With a traditional phone the caller ID it will typically display the telephone number associated with the line. Some services offer to make the caller ID anonymous. With ISDN phone systems, you are able to pay to change the caller ID, or Caller Line Identity Presentation (CLIP). This is typically used for businesses that need to display a non geographic number (NGN) such as an 0800 or an 0845. These businesses tend to operate nationally rather than in a local area. With a VoIP phone system, you are able to set your CLIP to any number you wish. There are rules and regulations as to what number you can and cannot display when using VoIP in this method. Firstly you must be the owner, responsible for, or related to the number that you are displaying from the system. For example, you would not be allowed to display a number for another business as this would be classed as Spoofting.
There are also other numbers that reputable VoIP system providers will be wary of displaying due to their association with scamming. Most notably amongst these are 070 numbers and 090 numbers as both are high revenue generated or premium rate numbers.
Some specialist providers, such as Saffwood Communications in Warrington, are also able to provide multiple local and national numbers on one system. This allows businesses with a national presence to establish a local presence throughout the UK. The challenge is then, when you are ringing out, what CLIP do you present? This is where CLI localization comes in (caller Line Identity Presentation). This will detect the local area that is being dialled, for example 01925 for Warrington, or 0161 for Manchester. When it sees the area code being dialled, it will then present the assoicated phone number for the VoIP phone system for that area. So for example, if you had 01925 123456 for Warrington, 0161 123 4567 for Manchester, when dialling a Warrington 01925 number, you would display 01925 123456 as the caller ID, and when dialling and Manchester 0161 number, would present 0161 123 4567. Naturally you would need a valid phone number for each geographic area, but a VoIP provider such as Saffwood would be able to help you in identifying your top calling areas so that you can focus on getting DDI’s (Direct Dial’s) for those area.
CLI localization is a specialist product and is not available on standard phone systems.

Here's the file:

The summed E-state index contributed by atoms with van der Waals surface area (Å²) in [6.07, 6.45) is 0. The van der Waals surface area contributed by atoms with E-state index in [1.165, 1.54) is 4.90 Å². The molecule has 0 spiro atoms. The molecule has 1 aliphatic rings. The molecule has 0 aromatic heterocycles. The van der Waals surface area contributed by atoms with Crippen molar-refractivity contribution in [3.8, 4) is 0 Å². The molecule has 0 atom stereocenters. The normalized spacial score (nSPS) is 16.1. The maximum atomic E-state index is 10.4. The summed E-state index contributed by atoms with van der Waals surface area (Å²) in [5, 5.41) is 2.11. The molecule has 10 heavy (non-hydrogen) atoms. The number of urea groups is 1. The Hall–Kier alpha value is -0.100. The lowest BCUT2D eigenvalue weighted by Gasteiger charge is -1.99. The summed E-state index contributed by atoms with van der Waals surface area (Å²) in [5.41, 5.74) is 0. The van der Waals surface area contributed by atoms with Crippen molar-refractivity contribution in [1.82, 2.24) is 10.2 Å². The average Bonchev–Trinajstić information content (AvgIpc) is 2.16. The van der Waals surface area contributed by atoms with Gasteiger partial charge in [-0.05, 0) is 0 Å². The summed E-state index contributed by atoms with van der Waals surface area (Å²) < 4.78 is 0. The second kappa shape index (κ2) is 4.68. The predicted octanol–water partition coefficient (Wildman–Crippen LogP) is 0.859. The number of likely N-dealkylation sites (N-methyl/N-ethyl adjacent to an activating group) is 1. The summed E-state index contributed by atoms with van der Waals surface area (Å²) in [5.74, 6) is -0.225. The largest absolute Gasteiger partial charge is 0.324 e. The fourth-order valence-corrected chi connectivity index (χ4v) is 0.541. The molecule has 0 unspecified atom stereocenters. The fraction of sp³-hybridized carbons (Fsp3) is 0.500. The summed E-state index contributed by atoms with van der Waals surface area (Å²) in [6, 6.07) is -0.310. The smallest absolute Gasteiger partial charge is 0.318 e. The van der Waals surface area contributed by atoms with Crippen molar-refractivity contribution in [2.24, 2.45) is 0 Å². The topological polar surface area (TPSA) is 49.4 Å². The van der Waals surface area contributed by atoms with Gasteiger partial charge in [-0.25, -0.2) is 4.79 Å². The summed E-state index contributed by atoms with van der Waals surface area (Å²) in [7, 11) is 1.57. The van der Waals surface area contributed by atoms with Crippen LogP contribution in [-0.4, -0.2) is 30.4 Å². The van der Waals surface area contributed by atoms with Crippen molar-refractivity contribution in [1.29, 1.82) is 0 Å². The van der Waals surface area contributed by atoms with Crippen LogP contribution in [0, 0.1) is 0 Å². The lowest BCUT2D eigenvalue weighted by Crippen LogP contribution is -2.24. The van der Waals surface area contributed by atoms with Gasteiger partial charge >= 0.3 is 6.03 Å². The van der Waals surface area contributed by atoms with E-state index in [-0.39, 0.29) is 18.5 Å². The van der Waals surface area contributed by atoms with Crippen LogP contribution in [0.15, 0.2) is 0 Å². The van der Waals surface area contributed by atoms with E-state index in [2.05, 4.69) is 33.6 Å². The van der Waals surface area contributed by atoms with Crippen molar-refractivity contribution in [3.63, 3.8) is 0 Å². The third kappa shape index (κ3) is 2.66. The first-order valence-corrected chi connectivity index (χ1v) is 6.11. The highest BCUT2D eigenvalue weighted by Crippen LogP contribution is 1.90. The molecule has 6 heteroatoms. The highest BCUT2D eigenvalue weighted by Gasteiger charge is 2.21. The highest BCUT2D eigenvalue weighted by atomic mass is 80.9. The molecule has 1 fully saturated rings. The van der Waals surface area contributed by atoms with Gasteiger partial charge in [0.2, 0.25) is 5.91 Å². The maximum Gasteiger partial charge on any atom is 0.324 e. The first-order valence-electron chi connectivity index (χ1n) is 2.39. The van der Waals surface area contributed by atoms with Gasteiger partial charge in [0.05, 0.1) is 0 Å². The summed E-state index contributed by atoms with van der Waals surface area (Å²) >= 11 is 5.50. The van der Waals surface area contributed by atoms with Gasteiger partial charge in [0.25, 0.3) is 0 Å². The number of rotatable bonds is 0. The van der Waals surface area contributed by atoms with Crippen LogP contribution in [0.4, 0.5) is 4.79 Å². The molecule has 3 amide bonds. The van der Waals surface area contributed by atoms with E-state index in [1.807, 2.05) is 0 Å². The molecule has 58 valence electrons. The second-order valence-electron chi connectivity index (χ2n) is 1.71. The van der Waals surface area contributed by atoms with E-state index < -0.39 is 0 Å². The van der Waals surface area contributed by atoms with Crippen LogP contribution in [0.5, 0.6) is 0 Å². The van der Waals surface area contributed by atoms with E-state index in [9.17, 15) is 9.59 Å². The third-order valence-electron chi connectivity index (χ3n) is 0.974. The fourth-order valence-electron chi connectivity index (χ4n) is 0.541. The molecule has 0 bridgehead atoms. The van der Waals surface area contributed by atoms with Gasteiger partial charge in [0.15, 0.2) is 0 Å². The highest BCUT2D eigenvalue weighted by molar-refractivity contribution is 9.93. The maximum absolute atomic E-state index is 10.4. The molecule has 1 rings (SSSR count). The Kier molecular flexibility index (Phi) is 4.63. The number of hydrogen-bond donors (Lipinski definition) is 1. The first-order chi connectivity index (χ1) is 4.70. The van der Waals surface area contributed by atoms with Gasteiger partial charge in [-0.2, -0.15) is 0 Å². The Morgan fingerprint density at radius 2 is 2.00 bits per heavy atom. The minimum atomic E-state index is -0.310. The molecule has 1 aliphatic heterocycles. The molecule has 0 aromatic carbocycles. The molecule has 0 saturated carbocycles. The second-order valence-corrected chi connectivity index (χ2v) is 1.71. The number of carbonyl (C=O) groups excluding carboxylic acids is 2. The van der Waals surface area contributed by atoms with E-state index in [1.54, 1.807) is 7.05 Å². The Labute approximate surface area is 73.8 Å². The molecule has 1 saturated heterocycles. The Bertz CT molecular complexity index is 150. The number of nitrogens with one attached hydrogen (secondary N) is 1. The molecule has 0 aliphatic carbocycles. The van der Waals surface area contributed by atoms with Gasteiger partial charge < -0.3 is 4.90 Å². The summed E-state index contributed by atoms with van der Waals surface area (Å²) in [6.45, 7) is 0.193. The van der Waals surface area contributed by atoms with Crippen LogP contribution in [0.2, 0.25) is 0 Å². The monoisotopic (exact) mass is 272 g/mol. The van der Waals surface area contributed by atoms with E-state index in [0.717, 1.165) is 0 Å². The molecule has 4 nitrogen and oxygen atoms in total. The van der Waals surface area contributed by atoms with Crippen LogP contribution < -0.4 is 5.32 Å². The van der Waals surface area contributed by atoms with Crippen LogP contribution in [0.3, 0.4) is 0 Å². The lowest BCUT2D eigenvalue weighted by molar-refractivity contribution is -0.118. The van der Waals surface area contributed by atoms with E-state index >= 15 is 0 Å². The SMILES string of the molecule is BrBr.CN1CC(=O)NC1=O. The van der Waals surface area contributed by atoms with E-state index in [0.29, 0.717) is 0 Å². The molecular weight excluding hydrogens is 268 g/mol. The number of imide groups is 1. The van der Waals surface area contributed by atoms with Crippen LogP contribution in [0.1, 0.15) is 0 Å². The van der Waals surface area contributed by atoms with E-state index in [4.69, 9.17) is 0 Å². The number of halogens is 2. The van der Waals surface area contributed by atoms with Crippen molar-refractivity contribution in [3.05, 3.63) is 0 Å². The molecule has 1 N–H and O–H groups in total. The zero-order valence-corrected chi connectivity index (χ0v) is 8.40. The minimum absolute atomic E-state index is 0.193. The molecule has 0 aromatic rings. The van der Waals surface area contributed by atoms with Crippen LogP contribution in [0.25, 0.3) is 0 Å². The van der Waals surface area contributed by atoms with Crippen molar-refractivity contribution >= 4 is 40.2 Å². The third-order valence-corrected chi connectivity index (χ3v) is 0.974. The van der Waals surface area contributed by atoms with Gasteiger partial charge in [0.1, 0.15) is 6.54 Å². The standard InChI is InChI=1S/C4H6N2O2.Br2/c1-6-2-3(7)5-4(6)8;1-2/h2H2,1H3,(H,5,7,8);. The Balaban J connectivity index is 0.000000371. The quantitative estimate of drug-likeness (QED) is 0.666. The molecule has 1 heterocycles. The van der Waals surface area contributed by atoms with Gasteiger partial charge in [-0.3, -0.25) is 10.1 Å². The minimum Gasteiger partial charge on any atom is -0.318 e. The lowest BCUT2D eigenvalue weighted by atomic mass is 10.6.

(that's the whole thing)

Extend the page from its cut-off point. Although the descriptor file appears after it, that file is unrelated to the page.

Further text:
Fax support With VoIP
Support for fax has been problematic in many VoIP implementations, as most voice digitization and compression codecs are optimized for the representation of the human voice and the proper timing of the modem signals cannot be guaranteed in a packet-based, connection-less network. An alternative IP-based solution for delivering fax-over-IP called T.38 is available. Sending faxes using VoIP is sometimes referred to as FoIP, or Fax over IP.
Running a reliable service for fax over a VoIP service has been dogged with issues from the conception of voice over IP. The reason is the most codecs used for IP telephone have been geared toward the transference of a voice rather than a modem signaled packet related data (different than voice packets which we have discussed). By using t38, sending a fax to a VoIP line is possible. What is required however is what is known as fax-to-email where the data is converted to a PDF in transit and then emailed as an attachment to the elected email address.
There are several issues when trying to port standard fax numbers to VoIP fax to email. The main issue is that certain carrier will support this process, but if the number being ported has come from a none supportive carrier, this can cause complications when transferred. In most cases, a new fax number would need to be provided. The other living with it challenge is that numbers supplied as part of a sequential range block cannot be used for Fax. This is due to the way that the numbers are handed out by the global registrar (IE they are set for voice traffic only and not for fax).
Powering Your VoIP Phone System
Analogue telephones draw their power from the phone socket which in turn is powered from the national electricity grid. Even if you internal electric circuits fuse, in many cases your analogue phones will still be active as they get the power from the exchange.
VoIP phones must be powered by mains as their connections are either an Ethernet cable or a power cable into mains supply. Ethernet cables, or RJ45 cables, can also provide POE (Power over Ethernet).
For POE, you will need a POE switch which all the LAN cables can go into. These then provide the power down the LAN connection. The advantage here for VoIP phone systems which are larger in size is that less power sockets are required and also there is a cost saving as less power cubes are required for the IP phones.
Failover & Redundancy
It is important to ensure that your VoIP phone system provider has suitable redundancy, also known as fail over. This typically means that wherever and however they are hosting your solution, (in the case of hosted VoIP) – that if their kit fails, they have backup. Saffwood in Warrington as an example as kit in 6 data centres over the UK. This means that if the kit fails, or the data centre has an issue, then there are other data centres ready to pickup the load and traffic. Failover and redundancy does not end there. As covered, when a VoIP call is made, it is relayed over SIP providers (effectively the carriers of the call). SIP carriers can have issues due to load (too many calls) and can also fail. If this is the case, and the VoIP system provider does not have other SIP carriers, you will not be able to make phone calls. Saffwood based in Warrington has multiple carriers to ensure that if one has an issue, there are others that can take the traffic.